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Prologue

Host Ira Glass explains that when you name names, when you whistleblow, when you tell on someone, you often do it anonymously. We hear from one anonymous squealer, who was done wrong by her doctor—he messed up a procedure and then refused to fix it.

Prologue

Host Ira Glass talks with people who've been hit by lightning. They describe what happened at the moment the bolt struck ... and how they came to view it later.

Prologue

Host Ira Glass talks with Robert Lipsyte, author of In the Country of Illness, who tells a story of how one lady in New York won the hospital staff over to her side with one conversation.

Prologue

When Brigid starting going blind, she tried to hire someone to drive her around. Only problem was, the guy she hired wanted to carry her groceries, hold her arm as she walked to the curb...he tried to help her in too many ways.

Act One: Biblical Thinking In A Digital World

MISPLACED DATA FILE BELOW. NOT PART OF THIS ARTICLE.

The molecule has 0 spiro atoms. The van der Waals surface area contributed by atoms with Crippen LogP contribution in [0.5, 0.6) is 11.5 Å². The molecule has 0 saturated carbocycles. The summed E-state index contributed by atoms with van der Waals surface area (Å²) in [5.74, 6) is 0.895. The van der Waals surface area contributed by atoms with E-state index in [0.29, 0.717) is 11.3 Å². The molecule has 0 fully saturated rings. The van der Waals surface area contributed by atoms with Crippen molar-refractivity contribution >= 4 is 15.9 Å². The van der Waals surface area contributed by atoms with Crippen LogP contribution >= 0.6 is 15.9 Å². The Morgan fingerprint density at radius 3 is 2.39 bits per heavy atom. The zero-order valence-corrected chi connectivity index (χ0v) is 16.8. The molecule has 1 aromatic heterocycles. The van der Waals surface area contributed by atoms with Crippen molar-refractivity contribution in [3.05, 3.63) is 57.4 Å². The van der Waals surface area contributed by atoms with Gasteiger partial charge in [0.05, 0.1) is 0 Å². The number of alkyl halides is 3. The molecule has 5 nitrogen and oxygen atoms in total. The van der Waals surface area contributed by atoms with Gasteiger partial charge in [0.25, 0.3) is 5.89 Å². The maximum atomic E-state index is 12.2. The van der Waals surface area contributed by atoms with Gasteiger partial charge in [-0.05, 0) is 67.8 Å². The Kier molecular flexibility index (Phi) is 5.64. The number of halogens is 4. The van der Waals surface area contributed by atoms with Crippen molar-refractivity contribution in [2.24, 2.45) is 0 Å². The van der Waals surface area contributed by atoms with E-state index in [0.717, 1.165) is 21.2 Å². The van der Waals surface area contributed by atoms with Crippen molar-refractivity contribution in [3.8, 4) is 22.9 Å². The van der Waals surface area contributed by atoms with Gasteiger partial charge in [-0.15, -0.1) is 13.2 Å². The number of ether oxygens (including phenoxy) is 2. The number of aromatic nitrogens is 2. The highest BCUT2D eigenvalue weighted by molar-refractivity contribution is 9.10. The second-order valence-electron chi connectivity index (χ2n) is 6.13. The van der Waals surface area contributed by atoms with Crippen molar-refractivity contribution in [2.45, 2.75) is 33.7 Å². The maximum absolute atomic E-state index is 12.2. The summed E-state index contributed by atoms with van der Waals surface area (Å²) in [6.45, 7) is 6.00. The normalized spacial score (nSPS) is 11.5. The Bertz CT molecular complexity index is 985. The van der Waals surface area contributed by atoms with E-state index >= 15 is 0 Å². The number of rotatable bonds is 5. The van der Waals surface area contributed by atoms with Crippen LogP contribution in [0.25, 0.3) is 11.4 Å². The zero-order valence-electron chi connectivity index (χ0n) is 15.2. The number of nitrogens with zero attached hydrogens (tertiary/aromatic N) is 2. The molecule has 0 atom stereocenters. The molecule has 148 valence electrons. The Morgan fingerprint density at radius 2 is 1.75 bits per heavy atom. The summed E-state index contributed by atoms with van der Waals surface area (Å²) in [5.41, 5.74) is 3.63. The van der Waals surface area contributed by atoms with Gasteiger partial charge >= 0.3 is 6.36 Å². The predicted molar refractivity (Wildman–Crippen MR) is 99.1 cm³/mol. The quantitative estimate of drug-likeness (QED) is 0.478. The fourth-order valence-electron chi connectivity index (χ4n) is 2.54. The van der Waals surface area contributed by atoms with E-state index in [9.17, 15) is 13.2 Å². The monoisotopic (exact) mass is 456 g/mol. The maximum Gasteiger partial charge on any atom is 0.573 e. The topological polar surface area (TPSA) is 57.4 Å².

Reporter Hanna Rosen did an investigation of those new antibacterial products—the antibacterial soaps and lotions, the antibacterial pizza cutter and linen and underwear. In her article, she mocked these products as ineffective.

Act Two: 20th Century Germ

Germs were first understood at the turn of the 20th century and it turns out that the aesthetics of everyday life during this century—the way we dress, the way we groom ourselves, the way we make our homes—are all partly a response to this newfangled idea of germs.

Act Three: Iron Man

Mark O'Brien is a writer in California, who lives most of each day in an iron lung, thanks to a childhood case of polio. It's an excerpt from Jessica Yu's Oscar-winning documentary.

Prologue

Ira talks about the adage "Comedy equals tragedy plus time." Usually it's true, he says, though today's show is devoted to someone who decided to go on stage the same week she was experiencing some horrible things — and talk about those things.